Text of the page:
Finding your own voice

When we had a discussion in class about what is more important between finding one’s voice and mastering academic discourse, I did not have an immediate answer. While I strongly agree with every individual having their own voice and being able to express them freely, I also value the importance of academic discourse and how it could improve and strengthen one’s writing. But more I thought about the question, I realized which one I valued more. We live in a structured world with rules and regulations that help us function fluently as a society. Even though we live within this structure, we build our own characteristics and become a specific individual. I know this is a very very far stretch, but I believe that this idea can be applied when it comes to literature and finding one’s own voice. Through academic discourse we learn how to write properly, express thoughts in a clearer way and acquire techniques that help paint more vivid images. And along the way, you develop your own style of writing, figure out what techniques you want to use and what not to use, find out how you can express your ideas in your own way, and find your own voice. Instead of viewing academic discourse as a cage that restricts writer from expressing freely, I see it as a tool that enhances writing. So, to answer the question from the class discussion, I believe writing class should put more emphasis on how to master academic discourse.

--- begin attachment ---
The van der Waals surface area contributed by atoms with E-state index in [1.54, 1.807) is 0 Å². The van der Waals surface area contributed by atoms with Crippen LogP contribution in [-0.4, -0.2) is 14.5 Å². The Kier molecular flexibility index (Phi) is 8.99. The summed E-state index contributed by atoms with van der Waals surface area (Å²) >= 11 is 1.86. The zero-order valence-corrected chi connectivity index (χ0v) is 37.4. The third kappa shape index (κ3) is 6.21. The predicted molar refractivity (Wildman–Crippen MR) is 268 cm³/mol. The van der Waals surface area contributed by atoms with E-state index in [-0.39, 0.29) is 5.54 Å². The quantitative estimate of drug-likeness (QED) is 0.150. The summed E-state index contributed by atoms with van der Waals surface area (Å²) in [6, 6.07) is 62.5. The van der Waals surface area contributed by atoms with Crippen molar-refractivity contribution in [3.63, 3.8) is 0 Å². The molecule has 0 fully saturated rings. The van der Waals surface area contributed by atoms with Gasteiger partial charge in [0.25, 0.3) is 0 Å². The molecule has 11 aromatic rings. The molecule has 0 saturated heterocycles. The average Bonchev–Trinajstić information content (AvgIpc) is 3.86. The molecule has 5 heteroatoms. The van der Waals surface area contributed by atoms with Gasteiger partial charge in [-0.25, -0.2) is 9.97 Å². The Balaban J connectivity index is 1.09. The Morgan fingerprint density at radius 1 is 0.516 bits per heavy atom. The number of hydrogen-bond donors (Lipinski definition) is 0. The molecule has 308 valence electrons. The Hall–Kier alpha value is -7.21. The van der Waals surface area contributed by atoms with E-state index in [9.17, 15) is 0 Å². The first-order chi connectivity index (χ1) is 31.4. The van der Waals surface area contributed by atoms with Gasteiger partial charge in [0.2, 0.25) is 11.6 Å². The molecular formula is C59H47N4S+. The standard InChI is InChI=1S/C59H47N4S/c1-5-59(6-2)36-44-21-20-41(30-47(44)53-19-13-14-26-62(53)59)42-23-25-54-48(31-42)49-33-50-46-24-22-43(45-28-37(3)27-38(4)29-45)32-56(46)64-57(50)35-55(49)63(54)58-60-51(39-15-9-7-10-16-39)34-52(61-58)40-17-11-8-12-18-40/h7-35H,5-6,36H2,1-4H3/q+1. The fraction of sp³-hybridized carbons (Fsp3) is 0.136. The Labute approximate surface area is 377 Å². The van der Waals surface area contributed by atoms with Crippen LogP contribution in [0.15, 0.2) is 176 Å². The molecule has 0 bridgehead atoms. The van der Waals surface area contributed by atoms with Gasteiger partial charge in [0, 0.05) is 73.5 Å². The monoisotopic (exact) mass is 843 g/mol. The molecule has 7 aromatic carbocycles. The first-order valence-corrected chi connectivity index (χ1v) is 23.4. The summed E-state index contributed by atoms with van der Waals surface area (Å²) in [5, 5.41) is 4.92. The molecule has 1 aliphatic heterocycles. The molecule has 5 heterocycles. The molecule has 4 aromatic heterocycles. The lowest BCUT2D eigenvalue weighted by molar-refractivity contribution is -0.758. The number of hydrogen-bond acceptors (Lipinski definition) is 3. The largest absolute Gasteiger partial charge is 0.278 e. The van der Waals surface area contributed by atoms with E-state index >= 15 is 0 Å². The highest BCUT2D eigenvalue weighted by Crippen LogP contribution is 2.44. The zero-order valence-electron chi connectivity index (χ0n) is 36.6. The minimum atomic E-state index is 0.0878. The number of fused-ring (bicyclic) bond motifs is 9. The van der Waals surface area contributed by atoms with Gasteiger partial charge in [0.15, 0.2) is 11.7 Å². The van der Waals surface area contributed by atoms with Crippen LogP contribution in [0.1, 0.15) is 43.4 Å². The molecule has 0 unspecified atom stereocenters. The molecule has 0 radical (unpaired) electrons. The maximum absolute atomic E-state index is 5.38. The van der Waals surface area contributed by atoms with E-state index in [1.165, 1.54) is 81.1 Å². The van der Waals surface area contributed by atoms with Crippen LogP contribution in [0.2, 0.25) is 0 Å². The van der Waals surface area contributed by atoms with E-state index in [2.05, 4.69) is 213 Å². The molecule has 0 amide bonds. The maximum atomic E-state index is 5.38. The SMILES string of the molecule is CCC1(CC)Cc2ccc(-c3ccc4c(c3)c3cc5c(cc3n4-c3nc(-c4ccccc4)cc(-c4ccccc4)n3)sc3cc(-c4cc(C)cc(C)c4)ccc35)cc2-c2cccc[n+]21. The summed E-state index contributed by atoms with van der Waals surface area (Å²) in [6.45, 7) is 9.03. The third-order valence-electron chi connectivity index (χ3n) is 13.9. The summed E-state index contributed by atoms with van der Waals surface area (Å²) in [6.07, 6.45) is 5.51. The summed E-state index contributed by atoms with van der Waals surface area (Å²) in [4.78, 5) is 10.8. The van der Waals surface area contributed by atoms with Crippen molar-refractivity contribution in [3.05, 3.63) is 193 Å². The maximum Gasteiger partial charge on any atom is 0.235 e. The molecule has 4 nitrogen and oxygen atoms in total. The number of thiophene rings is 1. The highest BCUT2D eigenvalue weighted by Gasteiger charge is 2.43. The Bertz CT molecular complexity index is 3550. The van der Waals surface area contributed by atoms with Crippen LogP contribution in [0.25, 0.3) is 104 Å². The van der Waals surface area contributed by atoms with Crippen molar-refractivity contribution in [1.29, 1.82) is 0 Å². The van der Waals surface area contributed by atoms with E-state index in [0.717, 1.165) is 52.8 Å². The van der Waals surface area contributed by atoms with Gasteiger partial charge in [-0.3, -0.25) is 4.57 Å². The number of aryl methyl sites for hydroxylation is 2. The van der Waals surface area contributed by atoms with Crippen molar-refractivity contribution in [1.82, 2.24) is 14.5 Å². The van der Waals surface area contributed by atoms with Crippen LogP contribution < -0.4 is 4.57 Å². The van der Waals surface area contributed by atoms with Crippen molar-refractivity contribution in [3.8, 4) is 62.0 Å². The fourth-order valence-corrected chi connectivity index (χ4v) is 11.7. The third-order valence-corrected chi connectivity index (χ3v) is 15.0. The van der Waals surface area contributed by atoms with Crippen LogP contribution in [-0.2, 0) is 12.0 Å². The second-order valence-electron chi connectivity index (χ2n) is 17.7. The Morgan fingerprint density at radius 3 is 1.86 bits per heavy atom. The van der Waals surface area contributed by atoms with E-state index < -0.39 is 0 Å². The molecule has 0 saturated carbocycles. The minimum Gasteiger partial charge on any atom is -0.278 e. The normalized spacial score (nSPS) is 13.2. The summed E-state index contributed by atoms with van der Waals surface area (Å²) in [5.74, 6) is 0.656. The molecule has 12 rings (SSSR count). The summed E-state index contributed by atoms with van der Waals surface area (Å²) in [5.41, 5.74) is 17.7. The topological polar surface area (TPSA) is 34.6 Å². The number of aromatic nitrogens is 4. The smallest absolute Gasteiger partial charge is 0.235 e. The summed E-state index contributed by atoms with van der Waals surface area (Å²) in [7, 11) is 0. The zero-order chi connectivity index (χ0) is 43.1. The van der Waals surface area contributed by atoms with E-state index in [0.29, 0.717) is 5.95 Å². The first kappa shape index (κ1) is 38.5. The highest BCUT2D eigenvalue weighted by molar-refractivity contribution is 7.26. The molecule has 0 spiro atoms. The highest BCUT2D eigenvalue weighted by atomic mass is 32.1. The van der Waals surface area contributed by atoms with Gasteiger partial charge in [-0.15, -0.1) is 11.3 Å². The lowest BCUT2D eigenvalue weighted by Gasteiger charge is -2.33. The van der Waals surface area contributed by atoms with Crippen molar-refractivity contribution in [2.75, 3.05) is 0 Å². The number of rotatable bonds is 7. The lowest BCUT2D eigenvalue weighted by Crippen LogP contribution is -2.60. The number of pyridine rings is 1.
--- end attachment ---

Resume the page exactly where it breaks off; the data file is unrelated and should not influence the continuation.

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One thought on “Finding your own voice

  1. Hi Jae! I find your argument to be very interesting and in many ways agree with your conclusion. As you stated, academic discourse should be seen as a tool which will only enhance our own way of writing. In other words, as someone said, “learn the rules so you know how to break them.” Not encouraging rule breaking, but as the quote suggests, learning the basics and building a strong foundation of anything only enhances the outcome of that said thing as it influences our very own innate creativity. Thanks Jae!

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